I do this also...not exactly covering the soil but in rings around certain plants and fruit trees...no problem that I have noticed. i really like the idea, we just don't have enough rotted wood handy to do it with. Our spent shiitakes logs are slowly making their way in as 'mulch' and buried wood. We don't have and never have had a chipper so I've nothing to compare.
"We're all just walking each other home." -Ram Dass
"Be a lamp, or a lifeboat, or a ladder."-Rumi
When the opportunity presents itself, I do. For instance, my neighbor decided it was time for a 15' tall snag to come down before it fell across his driveway. I gladly pitched in with the labor on this task to make sure that the carcass would be dragged over to the fence on my side, where I could break it down further at my leisure.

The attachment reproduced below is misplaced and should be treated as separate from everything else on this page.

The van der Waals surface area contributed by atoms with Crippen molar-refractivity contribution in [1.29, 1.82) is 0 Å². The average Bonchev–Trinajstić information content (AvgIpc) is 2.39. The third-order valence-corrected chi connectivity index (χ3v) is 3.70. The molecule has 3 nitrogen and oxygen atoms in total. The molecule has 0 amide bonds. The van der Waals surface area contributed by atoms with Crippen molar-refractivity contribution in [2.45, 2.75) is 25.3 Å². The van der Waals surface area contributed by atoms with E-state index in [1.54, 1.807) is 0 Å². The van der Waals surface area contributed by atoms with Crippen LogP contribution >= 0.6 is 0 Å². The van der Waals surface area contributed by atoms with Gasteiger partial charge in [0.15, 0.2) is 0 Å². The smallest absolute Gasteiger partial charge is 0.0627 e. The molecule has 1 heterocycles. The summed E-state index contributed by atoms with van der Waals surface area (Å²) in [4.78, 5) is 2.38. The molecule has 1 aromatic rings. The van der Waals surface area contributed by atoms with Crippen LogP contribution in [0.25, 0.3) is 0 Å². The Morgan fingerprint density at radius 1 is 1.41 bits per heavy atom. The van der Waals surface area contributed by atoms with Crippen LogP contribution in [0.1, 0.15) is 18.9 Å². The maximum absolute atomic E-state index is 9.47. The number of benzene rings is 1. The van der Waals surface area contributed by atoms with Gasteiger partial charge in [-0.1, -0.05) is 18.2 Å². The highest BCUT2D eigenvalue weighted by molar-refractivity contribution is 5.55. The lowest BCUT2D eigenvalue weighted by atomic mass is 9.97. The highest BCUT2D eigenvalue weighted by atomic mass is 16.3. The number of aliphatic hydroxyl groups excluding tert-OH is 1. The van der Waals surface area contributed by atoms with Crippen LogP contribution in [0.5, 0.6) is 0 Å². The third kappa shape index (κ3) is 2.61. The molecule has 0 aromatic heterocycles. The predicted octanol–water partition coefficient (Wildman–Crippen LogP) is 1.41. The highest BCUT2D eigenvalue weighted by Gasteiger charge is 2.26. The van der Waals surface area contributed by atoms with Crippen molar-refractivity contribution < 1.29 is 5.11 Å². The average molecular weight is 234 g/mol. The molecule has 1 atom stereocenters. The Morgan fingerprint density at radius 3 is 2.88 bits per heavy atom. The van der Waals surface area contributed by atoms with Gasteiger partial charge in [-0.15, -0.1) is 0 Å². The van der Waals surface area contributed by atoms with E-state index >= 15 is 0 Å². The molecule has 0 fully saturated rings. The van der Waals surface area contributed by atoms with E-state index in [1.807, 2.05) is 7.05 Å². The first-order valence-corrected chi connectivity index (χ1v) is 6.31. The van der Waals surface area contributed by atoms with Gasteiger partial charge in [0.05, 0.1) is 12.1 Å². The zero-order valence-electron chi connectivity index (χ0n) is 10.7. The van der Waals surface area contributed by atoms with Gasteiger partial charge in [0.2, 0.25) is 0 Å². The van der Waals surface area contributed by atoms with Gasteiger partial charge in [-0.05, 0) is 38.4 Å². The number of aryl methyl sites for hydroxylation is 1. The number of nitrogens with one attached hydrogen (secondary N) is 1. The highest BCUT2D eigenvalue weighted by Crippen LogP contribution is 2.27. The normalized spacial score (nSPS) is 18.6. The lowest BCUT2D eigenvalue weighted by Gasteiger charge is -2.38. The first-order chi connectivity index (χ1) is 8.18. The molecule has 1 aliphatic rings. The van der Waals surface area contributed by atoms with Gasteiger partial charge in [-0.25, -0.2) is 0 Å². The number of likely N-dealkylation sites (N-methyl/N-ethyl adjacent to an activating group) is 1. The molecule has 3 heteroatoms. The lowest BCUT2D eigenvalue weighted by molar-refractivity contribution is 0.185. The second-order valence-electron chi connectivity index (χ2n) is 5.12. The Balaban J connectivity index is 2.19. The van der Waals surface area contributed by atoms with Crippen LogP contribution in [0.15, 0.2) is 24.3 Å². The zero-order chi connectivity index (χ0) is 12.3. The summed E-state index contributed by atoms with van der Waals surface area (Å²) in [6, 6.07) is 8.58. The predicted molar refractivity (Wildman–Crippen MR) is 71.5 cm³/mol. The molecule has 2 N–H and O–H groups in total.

The problem I see is getting it when it is "just right". In my version of the Goldilocks story, she is traipsing through the woods, looking for something to mulch her garden with. The termite infested oak branch which crumbles to sawdust when you pick it up is "too soft". The branch that fell in last week's windstorm is "too hard". But the old log that the bess beetles have been working on, the one that easily fills your shovel with crumbly material when you jab at it is "just right".
Another way to tell is the amount of lizard activity around the log. If the 5-lined skinks are quite active dashing in and out of the log, the inside is quite crumbly, because that is where they like to lay their eggs. When the neighbor's tree came down, there were some skinks that were unhappy that they were being evicted. I think they have gotten over it, for the number living under my back deck seems to be increasing.